Thus, to avoid these issues and to simplify the process of engine/fuel management, the PCM is programmed to recognize when the input signals from the crank -, and camshaft position sensors no longer correlate exactly. However, to allow for some variation that occurs as the result of mechanical wear on some components such as timing chains, sprockets, and VVT (Variable Valve Timing) actuators, the PCM will generally not set code P1345 until the correlation failure exceeds about 1.5% to a maximum of 2% of the rotation of the crankshaft.

 

Where is the P1345 sensor located?

The image above shows the location of the crankshaft position sensor (near the flywheel) on a Chevrolet Cobalt engine. Note however that since the location of this, and camshaft position sensors vary greatly between Chevrolet applications, it is critically important to refer to the manual for the affected application to locate and identify these sensors correctly. Failure to identify sensors correctly can lead to confusion, wasted time, misdiagnoses, and the unnecessary replacement of parts and components.

What are the common causes of code P1345?

NOTE: Be aware that on older Chevrolet engines that still use distributors in the ignition system, the position of the rotor arm in the distributor is an indication of the camshaft position relative to piston #1, since the distributor is gear-driven. On these applications, excessive wear of the drive gears, or incorrect installation of the distributor are both roughly analogous to defective camshaft position sensors on applications that use distributor-less ignition systems.  

Nonetheless, some common causes of code P1345 could include the following-

  • Damaged, burnt, shorted, disconnected, or corroded wiring and/or connectors in wiring that is associated with either, or both the crank -, and camshaft position sensors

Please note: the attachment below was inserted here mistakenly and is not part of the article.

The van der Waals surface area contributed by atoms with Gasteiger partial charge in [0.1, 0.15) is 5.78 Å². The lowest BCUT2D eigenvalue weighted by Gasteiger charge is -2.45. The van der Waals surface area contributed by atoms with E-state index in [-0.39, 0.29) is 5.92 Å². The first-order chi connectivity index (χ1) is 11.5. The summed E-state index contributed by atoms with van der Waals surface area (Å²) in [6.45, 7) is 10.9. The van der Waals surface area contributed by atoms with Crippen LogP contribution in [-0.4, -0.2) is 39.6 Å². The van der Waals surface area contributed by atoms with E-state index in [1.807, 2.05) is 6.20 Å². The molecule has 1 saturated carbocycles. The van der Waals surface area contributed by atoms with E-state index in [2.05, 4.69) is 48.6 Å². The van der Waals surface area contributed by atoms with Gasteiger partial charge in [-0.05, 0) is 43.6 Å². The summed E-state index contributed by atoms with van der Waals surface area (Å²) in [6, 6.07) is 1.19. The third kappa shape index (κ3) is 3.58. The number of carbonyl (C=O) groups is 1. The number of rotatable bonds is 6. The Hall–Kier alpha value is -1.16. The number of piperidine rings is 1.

• Defective crankshaft position sensor
  • Defective, cracked, clogged, damaged, or broken crankshaft-mounted reluctor ring. Note however that on some Chevrolet and closely related applications, the reluctor ring may be located inside the engine
  • Excessive mechanical wear in timing components, including timing chains and/or chain guides, chain tensioning devices, timing chain sprockets, and VVT/VCT actuators and/or control solenoids
  • Defective camshaft position sensor
  • Defective VVT (Variable Valve Timing) actuator(s) (If fitted)
  • Defective VVT control solenoid(s)
  • Insufficient oil pressure to activate VVT actuator(s)
  • Defective, or incorrectly installed distributor (If fitted)
  • Failed or failing PCM. Note that this is a rare event, and the fault must therefore be sought elsewhere before any control module is replaced

NOTE 1: Note that if code P1345 is present on GM applications with VVT (Variable Valve Timing) and/or VCT (Variable Camshaft Timing), defects in these systems can cause P1345 to set. However, since defects in these systems will almost certainly be indicated by dedicated codes other than P1345, all additional codes must be resolved in the order in which they were stored if a misdiagnosis is to be avoided.